A group of tax analysts are cautioning federal lawmakers to do their research before taxing soft drinks and other sweetened beverages, a concept currently being considered by some policy-makers.
In a paper published this week by Tax Analysts, authors Chuck O'Toole and Nicola M. White warn lawmakers that such taxes will be a tough sell with the public, thus encouraging policy-makers to learn the recent lessons from two states.
The authors remind federal policy-makers that earlier this year New York's governor proposed almost the identical tax on sweetened beverages that the Senate Finance Committee will be reviewing today. And just months after proposing the tax, the governor and senior legislative leadership called a news conference to publicly pull back the idea because of the strong public backlash.
Last year, the governor and legislature in Maine proposed a major tax on beverages to pay for the high costs of its state health care program. The people of Maine rebelled by using a provision called the "people's veto" to overturn the tax by a two-to-one margin on the November 2008 ballot (yes, the same ballot on which Mainers gave overwhelming support to President Obama.)
The Tax Analysts article quotes Verenda Smith of the Federation of Tax Administrators as saying: "When I heard of the federal idea, my first thought was, 'Good luck,' and the second was, 'Did they even think to look at the experience the states have had?'"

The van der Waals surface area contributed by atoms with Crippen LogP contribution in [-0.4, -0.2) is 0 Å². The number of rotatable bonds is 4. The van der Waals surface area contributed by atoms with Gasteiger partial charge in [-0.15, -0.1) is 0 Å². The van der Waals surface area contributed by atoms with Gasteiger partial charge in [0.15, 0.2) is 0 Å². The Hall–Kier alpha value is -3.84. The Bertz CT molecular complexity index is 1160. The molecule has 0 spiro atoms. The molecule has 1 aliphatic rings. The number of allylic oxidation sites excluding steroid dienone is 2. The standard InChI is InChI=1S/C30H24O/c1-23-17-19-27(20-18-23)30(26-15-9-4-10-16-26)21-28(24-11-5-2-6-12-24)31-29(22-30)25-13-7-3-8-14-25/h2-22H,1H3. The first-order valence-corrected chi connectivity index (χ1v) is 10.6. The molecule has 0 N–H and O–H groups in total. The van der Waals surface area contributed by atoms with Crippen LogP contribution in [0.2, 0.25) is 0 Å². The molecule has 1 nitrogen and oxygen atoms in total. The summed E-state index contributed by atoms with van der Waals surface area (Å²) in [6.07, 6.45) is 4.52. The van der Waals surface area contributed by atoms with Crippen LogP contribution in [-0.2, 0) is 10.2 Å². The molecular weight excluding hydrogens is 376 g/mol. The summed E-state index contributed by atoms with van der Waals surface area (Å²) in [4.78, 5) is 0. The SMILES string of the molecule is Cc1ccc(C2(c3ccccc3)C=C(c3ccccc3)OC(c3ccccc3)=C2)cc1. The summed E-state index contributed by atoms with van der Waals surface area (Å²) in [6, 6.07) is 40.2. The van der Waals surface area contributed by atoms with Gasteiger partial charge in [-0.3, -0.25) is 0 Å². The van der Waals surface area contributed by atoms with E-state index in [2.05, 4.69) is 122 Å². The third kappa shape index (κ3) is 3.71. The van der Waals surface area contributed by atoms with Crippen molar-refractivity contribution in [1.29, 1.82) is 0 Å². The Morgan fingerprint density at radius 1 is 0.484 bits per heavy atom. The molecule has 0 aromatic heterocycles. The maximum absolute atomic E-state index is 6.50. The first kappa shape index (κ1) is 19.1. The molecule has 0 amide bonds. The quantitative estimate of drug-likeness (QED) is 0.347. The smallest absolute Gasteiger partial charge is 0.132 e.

Ms. Smith went on to add this about soda tax proposals: "It does seem to offend people's sense of what it feels like to be an American."
The bottom line is that the public has shown disdain for soft drink taxes for many reasons, from economic concerns to the illogic of singling out one product for taxation. But the public seems to have allies in many tax professionals in being downright uncomfortable with lawmakers using the tax code to tell people what to eat or drink. This is viewed as an over-reach by government.
Tax Analysts describes itself as "a nonprofit publisher that provides the latest and most in-depth tax information worldwide. By working for the transparency of tax rules, fostering increased dialogue between taxing authorities and taxpayers, and providing forums for education and debate, Tax Analysts encourages the creation of tax systems that are fairer, simpler, and more economically efficient. To further our public-service mission, we supply a variety of information resources for tax professionals."
It's good to see a community that is expert at tax policy weighing in with some common sense. Their message is one we hope federal lawmakers pay heed to as they tackle an admittedly tough challenge in improving health care in America. There are better ways at this problem, as this blog has listed before.